Israeli military policy has longed contained an element of adventurism and its influence seemed to be at work here. By the end of the game, the Israelis had attacked Iran’s nuclear facilities a second time, and suffered only a barrage of missiles from Iran in return. And with both Hezbollah and Hamas choosing to stay out of the conflict, it had escaped relatively unscathed. The strike was condemned internationally. The Iranians, meanwhile, were not able to use their status as victims of an attack to have the sanctions on the country lifted, nor were they successful in lobbying to have sanctions placed on Israel; and with their nuclear programme devastated, were the clear losers.

This was an Israeli exercise and all the players, albeit representing different sides, were Israeli. In the end the war game was less memorable for its results and more for providing an insight into how the Israeli military and political class think.

 In reality, it is unlikely that Israel would escape so lightly after attacking a country that fought a long and devastating war with Iraq for eight years – all alone. The game was based on the assumption that an Israeli airstrike could successfully knock out the bulk of Iran’s nuclear facilities, which are spread across a huge country and buried deep underground – for the very purpose of protecting them from such an attack.

But if military confidence exists within the strategic community, the population at large appear less certain. Since 1948 Israel has fought five wars and, since 1967, been in almost constant conflict in the occupied territories. Through Tamara, a mother whose only son, Danel, has volunteered to serve in a combat unit during his military service, we were able to gain an insight into the psyche of a society perennially at war.

Tamara outlined her fears for her son, who is in the fighting arm of an army that can, and most likely will, be called into action; and in a country where everyone - both men and women - serves in the army, this fear is pervasive. Tamara represents the millions of Israelis, who now just want to live in peace and have their children grow up in a less violent world.

While she recognised the need for an army, given Israel’s tiny size, and its existence in a region surrounded by what she perceived as enemies, the weariness was clear: Many Israelis are sick of all the fighting, and the prospect of war with Iran is terrifying. If Israel does attack Iran, Israeli fear of Iranian retaliation may be just as great as the fear of living with an Iranian bomb.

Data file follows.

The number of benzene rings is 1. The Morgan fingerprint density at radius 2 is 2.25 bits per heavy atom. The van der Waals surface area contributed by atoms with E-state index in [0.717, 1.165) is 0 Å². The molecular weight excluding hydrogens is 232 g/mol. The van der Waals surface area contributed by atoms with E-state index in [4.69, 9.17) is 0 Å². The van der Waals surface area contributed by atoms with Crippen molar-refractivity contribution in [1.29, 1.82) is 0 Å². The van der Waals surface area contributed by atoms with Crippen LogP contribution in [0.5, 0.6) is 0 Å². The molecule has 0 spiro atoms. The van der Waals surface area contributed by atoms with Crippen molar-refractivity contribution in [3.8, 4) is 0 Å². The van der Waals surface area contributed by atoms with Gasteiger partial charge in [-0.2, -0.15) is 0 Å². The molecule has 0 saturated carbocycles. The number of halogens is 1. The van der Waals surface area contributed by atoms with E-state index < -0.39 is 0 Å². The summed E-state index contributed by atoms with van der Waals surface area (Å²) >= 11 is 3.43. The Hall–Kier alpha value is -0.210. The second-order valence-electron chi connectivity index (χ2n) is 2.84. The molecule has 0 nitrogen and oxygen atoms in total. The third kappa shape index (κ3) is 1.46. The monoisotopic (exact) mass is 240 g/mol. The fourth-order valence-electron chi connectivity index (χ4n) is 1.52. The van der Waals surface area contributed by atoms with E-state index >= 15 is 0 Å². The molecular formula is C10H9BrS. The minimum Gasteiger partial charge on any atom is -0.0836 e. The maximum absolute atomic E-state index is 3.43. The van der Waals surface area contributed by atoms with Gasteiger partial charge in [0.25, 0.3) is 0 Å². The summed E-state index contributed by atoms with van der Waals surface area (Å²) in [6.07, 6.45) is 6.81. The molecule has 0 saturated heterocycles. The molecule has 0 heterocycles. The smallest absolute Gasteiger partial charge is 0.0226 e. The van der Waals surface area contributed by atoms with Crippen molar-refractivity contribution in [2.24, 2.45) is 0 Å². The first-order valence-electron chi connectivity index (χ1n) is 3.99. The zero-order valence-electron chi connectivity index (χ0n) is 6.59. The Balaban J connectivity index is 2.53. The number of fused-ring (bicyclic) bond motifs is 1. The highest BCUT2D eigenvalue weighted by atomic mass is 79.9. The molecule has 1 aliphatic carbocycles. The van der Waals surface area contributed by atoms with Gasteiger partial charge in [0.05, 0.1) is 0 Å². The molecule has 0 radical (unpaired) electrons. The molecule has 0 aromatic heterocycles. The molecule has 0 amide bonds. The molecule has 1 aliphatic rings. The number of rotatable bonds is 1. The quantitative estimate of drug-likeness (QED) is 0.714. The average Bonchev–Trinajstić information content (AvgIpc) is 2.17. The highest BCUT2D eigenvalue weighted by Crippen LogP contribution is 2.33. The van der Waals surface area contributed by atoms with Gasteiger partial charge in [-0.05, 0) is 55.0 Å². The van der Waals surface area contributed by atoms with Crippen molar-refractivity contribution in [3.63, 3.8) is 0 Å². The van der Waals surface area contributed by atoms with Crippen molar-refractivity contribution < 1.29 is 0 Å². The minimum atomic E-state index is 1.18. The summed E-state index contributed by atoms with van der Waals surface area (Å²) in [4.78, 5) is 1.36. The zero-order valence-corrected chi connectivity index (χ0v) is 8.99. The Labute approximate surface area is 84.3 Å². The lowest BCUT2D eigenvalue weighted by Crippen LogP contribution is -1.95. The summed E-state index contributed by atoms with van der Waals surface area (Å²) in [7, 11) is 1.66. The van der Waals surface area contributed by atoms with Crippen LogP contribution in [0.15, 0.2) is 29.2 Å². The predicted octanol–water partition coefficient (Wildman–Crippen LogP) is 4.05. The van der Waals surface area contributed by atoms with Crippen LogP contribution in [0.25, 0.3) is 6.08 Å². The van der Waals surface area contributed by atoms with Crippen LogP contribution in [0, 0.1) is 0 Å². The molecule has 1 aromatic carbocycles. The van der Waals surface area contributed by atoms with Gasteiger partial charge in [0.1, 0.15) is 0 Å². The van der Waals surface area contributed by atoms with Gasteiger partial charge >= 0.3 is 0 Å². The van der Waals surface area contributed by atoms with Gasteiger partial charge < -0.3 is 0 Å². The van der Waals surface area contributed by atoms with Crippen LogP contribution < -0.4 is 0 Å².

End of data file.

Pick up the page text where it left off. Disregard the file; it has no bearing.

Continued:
David Patrikarakos is the author of Nuclear Iran: The Birth of an Atomic State

Dispatches: Nuclear War Games is on Channel 4 on Monday 5 November, 8pm

Israeli Prime Minister Benjamin Netanyahu uses a diagram of a bomb to describe Iran's nuclear program while delivering his address to the 67th UN General Assembly meeting. Photograph: Getty Images.
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What Donald Trump could learn from Ronald Reagan

Reagan’s candidacy was built on more than his celebrity. Trump not only lacks experience as an elected official, he isn’t part of any organised political movement.

“No one remembers who came in second.” That wisdom, frequently dispensed by the US presidential candidate Donald Trump, came back to haunt him this week. Trump’s loss in the Iowa Republican caucuses to the Texas senator Ted Cruz, barely beating Senator Marco Rubio of Florida for second place, was the first crack in a campaign that has defied all expectations.

It has been a campaign built on Trump’s celebrity. Over the past eight months, his broad name recognition, larger-than-life personality and media savvy have produced a theatrical candidacy that has transfixed even those he repels. The question now is whether that celebrity will be enough – whether a man so obsessed with being “Number One” can bounce back from defeat.